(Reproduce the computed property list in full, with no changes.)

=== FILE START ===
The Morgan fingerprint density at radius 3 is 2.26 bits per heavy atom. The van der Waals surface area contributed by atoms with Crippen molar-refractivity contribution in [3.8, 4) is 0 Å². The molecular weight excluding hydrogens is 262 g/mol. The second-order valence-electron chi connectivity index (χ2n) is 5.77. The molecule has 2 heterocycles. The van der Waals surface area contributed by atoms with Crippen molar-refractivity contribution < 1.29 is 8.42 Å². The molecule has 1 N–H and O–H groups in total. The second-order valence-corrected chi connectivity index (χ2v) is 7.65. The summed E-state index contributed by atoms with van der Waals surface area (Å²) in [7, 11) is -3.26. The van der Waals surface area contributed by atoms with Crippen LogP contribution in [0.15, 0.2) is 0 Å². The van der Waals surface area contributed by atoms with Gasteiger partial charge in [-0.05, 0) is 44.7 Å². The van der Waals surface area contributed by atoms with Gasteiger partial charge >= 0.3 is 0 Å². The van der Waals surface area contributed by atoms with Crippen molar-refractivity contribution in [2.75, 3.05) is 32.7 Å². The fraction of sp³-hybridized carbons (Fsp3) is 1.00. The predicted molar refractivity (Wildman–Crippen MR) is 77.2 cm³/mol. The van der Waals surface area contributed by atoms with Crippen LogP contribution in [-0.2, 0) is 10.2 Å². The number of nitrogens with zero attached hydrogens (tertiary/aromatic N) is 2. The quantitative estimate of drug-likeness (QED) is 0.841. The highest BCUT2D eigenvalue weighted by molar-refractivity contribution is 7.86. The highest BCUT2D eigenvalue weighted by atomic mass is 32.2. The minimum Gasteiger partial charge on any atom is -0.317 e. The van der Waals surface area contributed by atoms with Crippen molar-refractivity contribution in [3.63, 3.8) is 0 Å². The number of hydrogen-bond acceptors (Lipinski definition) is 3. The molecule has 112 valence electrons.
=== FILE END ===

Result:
The Morgan fingerprint density at radius 3 is 2.26 bits per heavy atom. The van der Waals surface area contributed by atoms with Crippen molar-refractivity contribution in [3.8, 4) is 0 Å². The molecular weight excluding hydrogens is 262 g/mol. The second-order valence-electron chi connectivity index (χ2n) is 5.77. The molecule has 2 heterocycles. The van der Waals surface area contributed by atoms with Crippen molar-refractivity contribution < 1.29 is 8.42 Å². The molecule has 1 N–H and O–H groups in total. The second-order valence-corrected chi connectivity index (χ2v) is 7.65. The summed E-state index contributed by atoms with van der Waals surface area (Å²) in [7, 11) is -3.26. The van der Waals surface area contributed by atoms with Crippen LogP contribution in [0.15, 0.2) is 0 Å². The van der Waals surface area contributed by atoms with Gasteiger partial charge in [-0.05, 0) is 44.7 Å². The van der Waals surface area contributed by atoms with Gasteiger partial charge >= 0.3 is 0 Å². The van der Waals surface area contributed by atoms with Crippen molar-refractivity contribution in [2.75, 3.05) is 32.7 Å². The fraction of sp³-hybridized carbons (Fsp3) is 1.00. The predicted molar refractivity (Wildman–Crippen MR) is 77.2 cm³/mol. The van der Waals surface area contributed by atoms with Crippen LogP contribution in [-0.2, 0) is 10.2 Å². The number of nitrogens with zero attached hydrogens (tertiary/aromatic N) is 2. The quantitative estimate of drug-likeness (QED) is 0.841. The highest BCUT2D eigenvalue weighted by molar-refractivity contribution is 7.86. The highest BCUT2D eigenvalue weighted by atomic mass is 32.2. The minimum Gasteiger partial charge on any atom is -0.317 e. The van der Waals surface area contributed by atoms with Crippen molar-refractivity contribution in [3.63, 3.8) is 0 Å². The number of hydrogen-bond acceptors (Lipinski definition) is 3. The molecule has 112 valence electrons.